Koala's Call: Making Love Not War

Aficionados of cute animals may know that the koala, the officially adorable Australian marsupial, will, upon occasion, bellow. Previously, it was believed that these deep groaning noises produced by male koala's were used for announcing territorial information. However, a terrestrial ecologist at the University of Queensland, William Ellis, has used GPS and cell phones to show that the bellows are, most likely, actually mating calls used to attract females in the small hours of the night. The research, presented at the Society for Integrative and Comparative Biology, is described in greater detail in Science by Elizabeth Pennisi.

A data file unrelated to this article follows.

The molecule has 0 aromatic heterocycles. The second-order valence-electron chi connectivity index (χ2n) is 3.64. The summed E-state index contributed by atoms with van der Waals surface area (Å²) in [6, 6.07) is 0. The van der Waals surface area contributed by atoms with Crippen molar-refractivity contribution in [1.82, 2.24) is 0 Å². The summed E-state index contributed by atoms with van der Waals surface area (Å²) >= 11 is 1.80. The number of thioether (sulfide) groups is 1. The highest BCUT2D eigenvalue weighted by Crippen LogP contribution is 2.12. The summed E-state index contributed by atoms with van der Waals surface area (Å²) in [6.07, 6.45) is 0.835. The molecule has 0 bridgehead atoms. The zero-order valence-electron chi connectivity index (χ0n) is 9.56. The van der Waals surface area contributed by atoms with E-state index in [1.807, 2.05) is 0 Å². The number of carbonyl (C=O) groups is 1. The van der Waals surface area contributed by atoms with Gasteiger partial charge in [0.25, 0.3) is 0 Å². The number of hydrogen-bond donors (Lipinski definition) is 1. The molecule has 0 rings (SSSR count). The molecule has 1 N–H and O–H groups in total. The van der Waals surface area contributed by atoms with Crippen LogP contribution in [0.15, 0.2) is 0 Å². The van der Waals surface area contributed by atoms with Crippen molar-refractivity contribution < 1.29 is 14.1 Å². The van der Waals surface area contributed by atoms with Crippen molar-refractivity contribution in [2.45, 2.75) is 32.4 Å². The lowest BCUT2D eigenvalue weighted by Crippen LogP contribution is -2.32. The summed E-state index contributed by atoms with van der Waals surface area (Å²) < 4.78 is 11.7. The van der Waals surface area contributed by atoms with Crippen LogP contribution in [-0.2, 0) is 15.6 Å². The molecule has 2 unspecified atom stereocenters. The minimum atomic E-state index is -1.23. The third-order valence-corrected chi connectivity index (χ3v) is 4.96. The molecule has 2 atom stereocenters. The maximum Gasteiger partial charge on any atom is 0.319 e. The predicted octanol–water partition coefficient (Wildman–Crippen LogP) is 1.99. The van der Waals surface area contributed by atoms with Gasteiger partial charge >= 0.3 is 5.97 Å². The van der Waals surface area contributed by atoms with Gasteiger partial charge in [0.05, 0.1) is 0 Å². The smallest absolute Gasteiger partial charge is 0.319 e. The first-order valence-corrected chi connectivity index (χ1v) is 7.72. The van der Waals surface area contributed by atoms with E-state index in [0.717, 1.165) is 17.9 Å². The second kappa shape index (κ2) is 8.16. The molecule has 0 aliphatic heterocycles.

Koalas Calling, by Elizabeth Pennisi. Science News Focus, Science, 327(5967): 777, DOI: 10.1126/science.327.5967.777


Astra Bryant

Astra Bryant is a graduate of the Stanford Neuroscience PhD program in the labs of Drs. Eric Knudsen and John Huguenard. She used in vitro slice electrophysiology to study the cellular and synaptic mechanisms linking cholinergic signaling and gamma oscillations – two processes critical for the control of gaze and attention, which are disrupted in many psychiatric disorders. She is a senior editor and the webmaster of the NeuWrite West Neuroblog